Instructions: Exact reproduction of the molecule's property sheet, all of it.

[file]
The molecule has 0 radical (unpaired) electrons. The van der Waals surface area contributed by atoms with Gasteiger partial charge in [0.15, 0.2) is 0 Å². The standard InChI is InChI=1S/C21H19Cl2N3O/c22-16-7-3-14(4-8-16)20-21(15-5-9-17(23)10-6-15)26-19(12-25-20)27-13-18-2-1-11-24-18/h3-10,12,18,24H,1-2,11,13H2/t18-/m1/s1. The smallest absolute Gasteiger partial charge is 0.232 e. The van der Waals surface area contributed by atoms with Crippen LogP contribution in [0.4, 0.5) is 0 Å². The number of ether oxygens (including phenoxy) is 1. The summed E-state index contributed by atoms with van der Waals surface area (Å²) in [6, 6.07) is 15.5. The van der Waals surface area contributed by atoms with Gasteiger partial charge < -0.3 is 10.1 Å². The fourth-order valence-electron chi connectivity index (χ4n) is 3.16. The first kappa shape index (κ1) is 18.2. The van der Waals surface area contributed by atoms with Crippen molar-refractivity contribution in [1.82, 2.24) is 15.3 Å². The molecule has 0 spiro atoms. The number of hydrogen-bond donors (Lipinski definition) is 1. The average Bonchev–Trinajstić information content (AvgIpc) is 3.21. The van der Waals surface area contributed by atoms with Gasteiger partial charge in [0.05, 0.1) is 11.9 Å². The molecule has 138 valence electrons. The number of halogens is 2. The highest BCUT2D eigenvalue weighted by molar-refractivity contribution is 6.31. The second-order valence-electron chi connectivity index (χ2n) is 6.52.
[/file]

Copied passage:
The molecule has 0 radical (unpaired) electrons. The van der Waals surface area contributed by atoms with Gasteiger partial charge in [0.15, 0.2) is 0 Å². The standard InChI is InChI=1S/C21H19Cl2N3O/c22-16-7-3-14(4-8-16)20-21(15-5-9-17(23)10-6-15)26-19(12-25-20)27-13-18-2-1-11-24-18/h3-10,12,18,24H,1-2,11,13H2/t18-/m1/s1. The smallest absolute Gasteiger partial charge is 0.232 e. The van der Waals surface area contributed by atoms with Crippen LogP contribution in [0.4, 0.5) is 0 Å². The number of ether oxygens (including phenoxy) is 1. The summed E-state index contributed by atoms with van der Waals surface area (Å²) in [6, 6.07) is 15.5. The van der Waals surface area contributed by atoms with Gasteiger partial charge < -0.3 is 10.1 Å². The fourth-order valence-electron chi connectivity index (χ4n) is 3.16. The first kappa shape index (κ1) is 18.2. The van der Waals surface area contributed by atoms with Crippen molar-refractivity contribution in [1.82, 2.24) is 15.3 Å². The molecule has 0 spiro atoms. The number of hydrogen-bond donors (Lipinski definition) is 1. The average Bonchev–Trinajstić information content (AvgIpc) is 3.21. The van der Waals surface area contributed by atoms with Gasteiger partial charge in [0.05, 0.1) is 11.9 Å². The molecule has 138 valence electrons. The number of halogens is 2. The highest BCUT2D eigenvalue weighted by molar-refractivity contribution is 6.31. The second-order valence-electron chi connectivity index (χ2n) is 6.52.